Tax Issues for Unemployment
While the new stimulus program exempts some unemployment benefits from federal taxation, some states will continue to include all unemployment benefits in state taxable income. On the federal side, up to $10,200 of unemployment benefits for taxpayers with taxable income under $150,000 will not be subject to federal income tax. Because ARP was signed into law in the middle of tax filing season, many states had already included the taxes to be raised by taxing unemployment benefits in budget projections for the year. Some people already filed 2020 tax returns before the new law was signed and included those unemployment benefits on their tax returns. It’s not yet clear if the IRS will require that those tax returns be amended to reflect the change in law, or whether the IRS will be able to make changes on their end and refund any excess taxes paid. Impacted taxpayers may want to consider extending their tax returns until this is all sorted out.
As we review the IRS guidance and wait for software updates we can see how beneficial this has been for many taxpayers who continue to struggle through these trying times.
Family and Sick Leave Credits Expanded and Extended
Employers who provide sick pay or pay for family leave related to the coronavirus pandemic can receive refundable tax credits. This program, which was part of the Families First Coronavirus Response Act signed into law by President Trump, was extended and expanded under ARPA to September 30, 2021. The maximum credit for family leave has been expanded to $12,000 per employee and the credit amount per employee will reset after March 31, 2021. See the IRS website for information about how to take advantage of this credit (Note: the IRS website has not yet been updated for the ARPA changes.).
Employee Retention Credit
This credit was set to expire at the end of June but will be extended through the end of 2021. For the first half of 2021, employers can file for a refundable credit against the employer portion of social security taxes, up to $7,000 per employee per quarter for a total of $14,000 for the first half of 2021. Starting in the second half of 2021, this credit can be used against the employer portion of all payroll taxes, and will continue at the same amounts. This means an eligible employer could receive refundable tax credits of up to $28,000 per employee for all of 2021. Employers can also use a look-back for 2020 to receive additional funds. Details on how to apply for this credit are on the IRS website; however, the IRS has not yet updated their information to reflect ARPA.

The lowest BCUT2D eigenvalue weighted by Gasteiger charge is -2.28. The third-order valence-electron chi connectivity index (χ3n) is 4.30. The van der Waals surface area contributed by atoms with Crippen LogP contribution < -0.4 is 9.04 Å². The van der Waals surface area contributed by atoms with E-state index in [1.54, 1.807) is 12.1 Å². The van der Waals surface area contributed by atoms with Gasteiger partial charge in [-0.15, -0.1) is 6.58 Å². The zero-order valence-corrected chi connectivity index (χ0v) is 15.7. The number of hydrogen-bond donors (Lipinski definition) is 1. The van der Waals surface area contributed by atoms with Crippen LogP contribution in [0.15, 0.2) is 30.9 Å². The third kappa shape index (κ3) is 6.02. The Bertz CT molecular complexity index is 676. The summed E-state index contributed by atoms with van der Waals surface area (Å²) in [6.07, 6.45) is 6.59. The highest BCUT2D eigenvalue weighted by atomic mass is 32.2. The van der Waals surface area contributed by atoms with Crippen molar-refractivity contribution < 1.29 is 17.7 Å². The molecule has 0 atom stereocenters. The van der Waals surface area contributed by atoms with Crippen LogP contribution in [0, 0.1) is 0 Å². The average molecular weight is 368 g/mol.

Employers around the country are rethinking their need for large offices with a move to a hybrid or remote workforces. Some companies have sold large office complexes or are not renewing leases, while others are reconfiguring office space to be a place where employees gather when they need to collaborate. Most executives seem to be holding off on making permanent changes to locations or setting hard dates for employees to return to the office, which leaves some workers in limbo as they try to determine their own living arrangements.
Tech firms are weighing the advantages and disadvantages to continuing with remote work. GeekWire has a summary of approaches and surveys that tech companies are using to make that determination. A survey by Microsoft found that employees’ productivity at home depended on their tenure at the company and on the suitability of their home environment for remote work.
Harvard Business School interviewed faculty members for their advice to employers as they rethink the future of work. Many, including Rosabeth Moss Kantor, urged employers to apply empathy and to consider the needs of employees when making plans.
For those planning to continue working from home, staff at CNN compiled a list of their favorite products that have made working from home more pleasant. These recommendations range from better office chairs and an ergonomic mouse to simple pleasures such as pop-up Post-It notes and colorful gel pens.
I and several other accounting professionals were asked to supply some “Tips for Tax Pros on Working Virtually”, we had done so last year as well. Hope some of these tips register with you too…
- Our Covid-19 Resource Center with relevant blog posts, videos and prior weekly newsletters
- Payroll, HR and benefits company Gusto has put together An Employer’s Guide to Navigating the Coronavirus
- Accounting Today has a special page for articles on COVID-19
- The best source for up-to-date and accurate health information is the Center for Disease Control (CDC)
- The CDC also has recommendations for businesses and employers
- Intuit QuickBooks has a dedicated page to help small businesses
- Entrepreneur put together a listing of free tech resources for remote work
- The Consumer Financial Protection Bureau has warnings about COVID-related scams
- Fast Company has a listing of the best productivity apps for 2020
- The New York Times has an online newsletter on K-12 and higher education
- The Wall Street Journal has a collection of articles on education
- The Atlantic has a state-by-state coronavirus tracker
We sincerely hope that you and your family are well and remain well. If you have any questions or concerns, don’t hesitate to reach out to us. We are all in this together!